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This Titanic goes the way of its namesake

Without its star—the set—the built-for-Broadway musical sinks.

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Peter Stone, who wrote the book for this 1997 Tony-winning musical, proclaims that "the central character in Titanic is the Titanic herself." He's correct, inasmuch as no human characters appear on stage.

The ship is certainly stuffed with people, each to their class, as one of Maury Yeston's lyrics repeatedly insists. But about all those people do for two edifyingly dull hours is symbolize their social station. Spunky, plainspoken Kate from third class wants to improve her lot in America. Social-climbing Alice from second class simply must rub elbows with the millionaires in first class. And the interchangeable first-class passengers want nothing but to marvel at the achievements of the Gilded Age. Meanwhile, the ship's villainous owner stands around personifying Capitalist Greed, endlessly urging the captain to speed up so the Titanic will complete the crossing in six days. When not demonstrating their positions in the social hierarchy, the characters sing barely differentiable anthems praising the "ship of dreams" for its magnificence (Yeston's lyrics list, among other minutiae, the ship's total steel tonnage and the number of eggs brought on its maiden voyage).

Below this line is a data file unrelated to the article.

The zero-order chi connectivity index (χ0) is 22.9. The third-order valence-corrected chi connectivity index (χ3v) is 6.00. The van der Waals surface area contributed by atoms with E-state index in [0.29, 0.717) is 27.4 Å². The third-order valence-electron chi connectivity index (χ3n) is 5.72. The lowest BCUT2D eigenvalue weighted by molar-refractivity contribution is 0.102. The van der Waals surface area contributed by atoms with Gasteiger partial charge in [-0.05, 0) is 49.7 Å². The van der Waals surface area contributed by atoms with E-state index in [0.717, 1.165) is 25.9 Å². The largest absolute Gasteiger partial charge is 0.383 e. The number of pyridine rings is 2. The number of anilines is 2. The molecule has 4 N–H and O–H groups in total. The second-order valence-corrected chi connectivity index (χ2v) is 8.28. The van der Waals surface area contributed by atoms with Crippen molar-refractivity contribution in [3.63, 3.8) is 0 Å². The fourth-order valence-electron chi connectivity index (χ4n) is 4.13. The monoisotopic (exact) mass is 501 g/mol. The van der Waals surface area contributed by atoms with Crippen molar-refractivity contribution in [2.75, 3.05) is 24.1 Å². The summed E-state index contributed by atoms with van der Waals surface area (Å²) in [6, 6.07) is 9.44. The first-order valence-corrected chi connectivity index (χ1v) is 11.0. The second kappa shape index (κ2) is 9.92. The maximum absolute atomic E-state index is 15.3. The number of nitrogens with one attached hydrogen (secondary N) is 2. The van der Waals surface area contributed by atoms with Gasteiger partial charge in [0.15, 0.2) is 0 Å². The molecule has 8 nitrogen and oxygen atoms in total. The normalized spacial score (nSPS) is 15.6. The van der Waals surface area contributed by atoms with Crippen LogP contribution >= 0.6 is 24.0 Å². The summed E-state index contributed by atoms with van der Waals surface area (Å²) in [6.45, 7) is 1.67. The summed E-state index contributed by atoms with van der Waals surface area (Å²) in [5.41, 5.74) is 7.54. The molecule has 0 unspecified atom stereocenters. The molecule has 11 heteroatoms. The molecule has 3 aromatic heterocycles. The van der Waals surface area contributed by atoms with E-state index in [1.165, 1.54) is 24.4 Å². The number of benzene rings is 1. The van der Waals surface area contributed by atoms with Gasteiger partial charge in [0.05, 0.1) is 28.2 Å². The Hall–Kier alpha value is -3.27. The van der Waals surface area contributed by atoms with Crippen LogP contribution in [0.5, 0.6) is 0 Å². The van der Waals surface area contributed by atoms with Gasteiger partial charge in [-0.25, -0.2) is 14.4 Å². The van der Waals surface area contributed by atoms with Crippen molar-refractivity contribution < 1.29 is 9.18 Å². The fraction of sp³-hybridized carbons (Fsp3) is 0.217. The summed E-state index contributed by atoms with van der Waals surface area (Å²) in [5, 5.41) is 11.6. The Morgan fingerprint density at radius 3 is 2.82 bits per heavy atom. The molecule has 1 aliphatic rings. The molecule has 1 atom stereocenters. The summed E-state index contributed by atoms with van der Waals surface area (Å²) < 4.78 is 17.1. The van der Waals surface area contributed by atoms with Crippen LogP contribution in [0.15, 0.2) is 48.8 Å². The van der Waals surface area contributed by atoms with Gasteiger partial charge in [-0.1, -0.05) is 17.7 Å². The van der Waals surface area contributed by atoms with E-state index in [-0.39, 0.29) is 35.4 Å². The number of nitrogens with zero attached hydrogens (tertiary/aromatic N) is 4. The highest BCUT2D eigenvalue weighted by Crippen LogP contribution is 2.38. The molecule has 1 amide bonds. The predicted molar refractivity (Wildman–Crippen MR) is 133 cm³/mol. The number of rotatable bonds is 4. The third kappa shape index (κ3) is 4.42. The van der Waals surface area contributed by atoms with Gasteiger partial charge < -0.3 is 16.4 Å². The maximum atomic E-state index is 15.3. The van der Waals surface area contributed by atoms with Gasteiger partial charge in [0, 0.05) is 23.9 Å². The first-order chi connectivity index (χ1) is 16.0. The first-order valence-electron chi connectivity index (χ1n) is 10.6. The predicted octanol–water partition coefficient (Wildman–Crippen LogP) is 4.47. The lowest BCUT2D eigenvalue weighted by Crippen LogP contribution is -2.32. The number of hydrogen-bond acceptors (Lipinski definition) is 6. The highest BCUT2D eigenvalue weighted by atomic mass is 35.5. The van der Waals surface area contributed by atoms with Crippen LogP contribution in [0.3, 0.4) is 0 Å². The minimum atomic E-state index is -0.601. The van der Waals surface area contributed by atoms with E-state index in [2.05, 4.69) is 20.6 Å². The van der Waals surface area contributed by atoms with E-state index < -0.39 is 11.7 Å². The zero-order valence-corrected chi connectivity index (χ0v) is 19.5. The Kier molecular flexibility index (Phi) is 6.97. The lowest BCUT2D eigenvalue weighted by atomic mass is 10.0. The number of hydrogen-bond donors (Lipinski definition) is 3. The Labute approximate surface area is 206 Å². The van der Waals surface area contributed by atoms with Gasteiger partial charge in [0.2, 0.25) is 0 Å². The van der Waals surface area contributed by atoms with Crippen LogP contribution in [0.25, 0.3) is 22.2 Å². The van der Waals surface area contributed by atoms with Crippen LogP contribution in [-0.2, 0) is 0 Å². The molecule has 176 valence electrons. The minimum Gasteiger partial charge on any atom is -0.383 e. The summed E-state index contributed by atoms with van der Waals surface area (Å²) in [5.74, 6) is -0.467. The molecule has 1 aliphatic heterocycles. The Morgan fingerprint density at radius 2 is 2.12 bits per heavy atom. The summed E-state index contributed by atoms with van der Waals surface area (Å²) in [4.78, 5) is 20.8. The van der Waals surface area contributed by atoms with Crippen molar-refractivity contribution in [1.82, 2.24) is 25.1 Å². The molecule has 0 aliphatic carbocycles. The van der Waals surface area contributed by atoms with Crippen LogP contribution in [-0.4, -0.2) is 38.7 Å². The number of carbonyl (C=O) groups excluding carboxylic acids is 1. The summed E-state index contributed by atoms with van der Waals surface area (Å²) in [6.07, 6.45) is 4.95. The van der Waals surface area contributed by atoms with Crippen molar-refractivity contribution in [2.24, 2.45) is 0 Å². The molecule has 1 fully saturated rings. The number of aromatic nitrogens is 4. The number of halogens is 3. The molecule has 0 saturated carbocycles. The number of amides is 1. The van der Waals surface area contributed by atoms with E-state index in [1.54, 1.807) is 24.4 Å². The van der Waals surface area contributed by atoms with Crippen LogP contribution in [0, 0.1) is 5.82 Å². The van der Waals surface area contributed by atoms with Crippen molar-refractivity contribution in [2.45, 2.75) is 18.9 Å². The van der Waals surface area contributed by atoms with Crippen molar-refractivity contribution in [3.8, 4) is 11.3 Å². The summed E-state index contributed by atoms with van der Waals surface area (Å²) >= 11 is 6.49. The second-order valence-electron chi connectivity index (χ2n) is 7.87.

The show's creators avoid narrative, instead spending nearly the entire first act belaboring the ship's significance: it offers working-poor immigrants transport to a better life, it reifies the Industrial Age's belief in unending progress, it embodies the timeless human quest to engineer the impossible. The "central character" quickly dissolves into a schematic assemblage of metaphors.

Still, Stone is correct in another sense; the Broadway production's jaw-dropping four-story set stole the show (it even managed to tilt precariously post-iceberg). In Griffin Theatre's scaled-down "chamber version" of the show, created in 2012 by original Broadway cast member Don Stephenson, such a feat is impossible. Joe Schermoly's set consists of spindly white scaffolding, two rolling stair units, and a back wall of stylized, uneven portholes (you'd be forgiven for thinking you've wandered into a college production of Anything Goes). With no technical marvels to distract you, you're stuck having to listen to the score—nearly all of the show is sung—and waiting in vain for something to actually happen.

But then, listening to 20 admirable voices, often blending in thrilling harmonies, isn't a bad way to spend two hours—even if musical director Elizabeth Doran keeps her cast so focused on diction and vocal placement the singing often feels impersonal. The collection of unaccountable accents from several British Isles both real and imaginary adds an extra level of acoustic challenge.

Things pep up a bit in act two, what with everyone sinking into the frozen North Atlantic, and the sporadic bouts of schmaltz as lovers part and doom descends get the blood circulating. But even amid disaster, Stone and Yeston can't break their schematic habits; the act halts entirely while the ship's captain, designer, and owner fling blame at each other unnecessarily in song. By that point in the show, the ship needs to get to the bottom of the ocean as quickly as possible.

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